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Utah governor looks to rebound in primary debate after harsh reception at GOP convention

SALT LAKE CITY (AP) — Utah Gov. Spencer Cox is set to debate his primary challenger in a face-to-face duel Tuesday on the heals of defeat for the nomination at the state GOP convention, where he was loudly booed by delegates who argued the incumbent is too moderate to continue representing the state.

Despite failing to secure his party’s nod, Cox is considered the overwhelming favorite among Republican voters statewide. The convention often favors farther-right candidates and expectedly endorsed challenger Phil Lyman, a former county commissioner turned state legislator.

Cox already had qualified for the June 25 primary before the April convention by gathering signatures. He is now looking to deliver his message to voters uninterrupted after going off-script to address his harsh reception from Republican delegates.

The Republican primary winner will face Democratic nominee Brian King, a state representative, in November. That GOP candidate is heavily favored to win in a deeply red state that hasn’t had a Democrat in the governor’s office since 1985.

Tuesday marks the midpoint of a marathon week of Republican primary debates in the Beehive State. Candidates for the state’s open attorney general position are also to meet in debate earlier in the day.

Challengers for two of Utah’s four congressional seats faced off Monday, followed by the four Republicans battling for the seat of retiring U.S. Sen. Mitt Romney. A crowded pool of candidates vying for the state’s only open U.S. House seat will debate on Wednesday.

Cox’s brand of socially conscious conservatism has led to occasional sparring matches with Republican legislative leaders since he took office in 2021 and has sometimes placed him at odds with the national party as it has shifted further right. As chairman of the National Governors Association, he has urged state and federal leaders to work across party lines to find common ground. He also has criticized former President Donald Trump and expressed his wish earlier this year for a different Republican nominee.

In non-election years, Cox vetoed several hardline conservative bills, including a transgender athlete ban that he said targeted a very small number of vulnerable kids who were already at high suicide risk. The Legislature swiftly overrode that veto.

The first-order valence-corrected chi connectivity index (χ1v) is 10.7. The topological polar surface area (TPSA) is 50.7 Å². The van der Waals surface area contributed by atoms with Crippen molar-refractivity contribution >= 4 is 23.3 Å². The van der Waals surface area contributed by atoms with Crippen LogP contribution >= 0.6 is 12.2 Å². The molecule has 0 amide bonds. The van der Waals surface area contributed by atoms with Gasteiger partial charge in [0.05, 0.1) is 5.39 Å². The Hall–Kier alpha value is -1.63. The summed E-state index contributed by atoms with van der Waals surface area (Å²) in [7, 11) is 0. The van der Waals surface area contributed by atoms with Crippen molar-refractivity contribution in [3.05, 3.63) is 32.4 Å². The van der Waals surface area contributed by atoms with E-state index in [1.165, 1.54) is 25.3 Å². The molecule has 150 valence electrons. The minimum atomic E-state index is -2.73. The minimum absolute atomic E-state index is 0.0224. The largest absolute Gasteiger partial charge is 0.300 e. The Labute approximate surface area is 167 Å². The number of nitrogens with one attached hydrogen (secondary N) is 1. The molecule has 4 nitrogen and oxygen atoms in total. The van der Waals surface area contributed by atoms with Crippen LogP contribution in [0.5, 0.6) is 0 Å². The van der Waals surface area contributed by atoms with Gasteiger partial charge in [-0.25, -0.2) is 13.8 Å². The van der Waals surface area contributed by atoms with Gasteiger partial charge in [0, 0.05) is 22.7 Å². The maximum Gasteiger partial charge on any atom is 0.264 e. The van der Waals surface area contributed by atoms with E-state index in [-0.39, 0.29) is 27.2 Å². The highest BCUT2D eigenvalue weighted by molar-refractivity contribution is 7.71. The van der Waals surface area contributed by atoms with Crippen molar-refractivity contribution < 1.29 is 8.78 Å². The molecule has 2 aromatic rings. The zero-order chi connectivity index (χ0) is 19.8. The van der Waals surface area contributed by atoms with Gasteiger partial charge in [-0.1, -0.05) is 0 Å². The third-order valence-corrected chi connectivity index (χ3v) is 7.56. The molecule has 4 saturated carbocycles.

Utah’s LGBTQ+ community has since criticized Cox for what some see as a drop-off in support now that he’s facing reelection.

This year, Cox approved a policy banning trans people from restrooms that align with their gender identity, and another prohibiting diversity training and inclusion programs on college campuses. He is backing a U.S. Senate candidate who has endorsed Trump’s reelection bid and, for the first time this year, he did not declare June as Pride Month, opting instead for what he called a “Month of Bridge Building.”

Lyman and other critics have accused Cox of supporting certain groups and causes only when it’s politically convenient. The governor has defended his record, insisting he’s tackled tough decisions with compassion for all. He has used the office to advocate for expanding mental health resources and has taken on social media giants that he argues harm the state’s youth.

His challenger is best known for organizing an illegal ATV ride in protest of a federal land decision. The 2014 protest ride came after federal officials closed a southeast Utah canyon to motorized vehicles to protect Native American cliff dwellings, artifacts and burial sites. Lyman argued the closure constituted overreach by the federal government.

A judge in 2015 sentenced him to 10 days in jail and three years of probation after a jury found him guilty of misdemeanor illegal use of ATVs and conspiracy. Trump later pardoned Lyman in December 2020, wiping the conviction from his record.

Lyman has mentioned his short sentence in many campaign speeches and has pledged to continue fighting against federal overreach if elected.

Hannah Schoenbaum, The Associated Press

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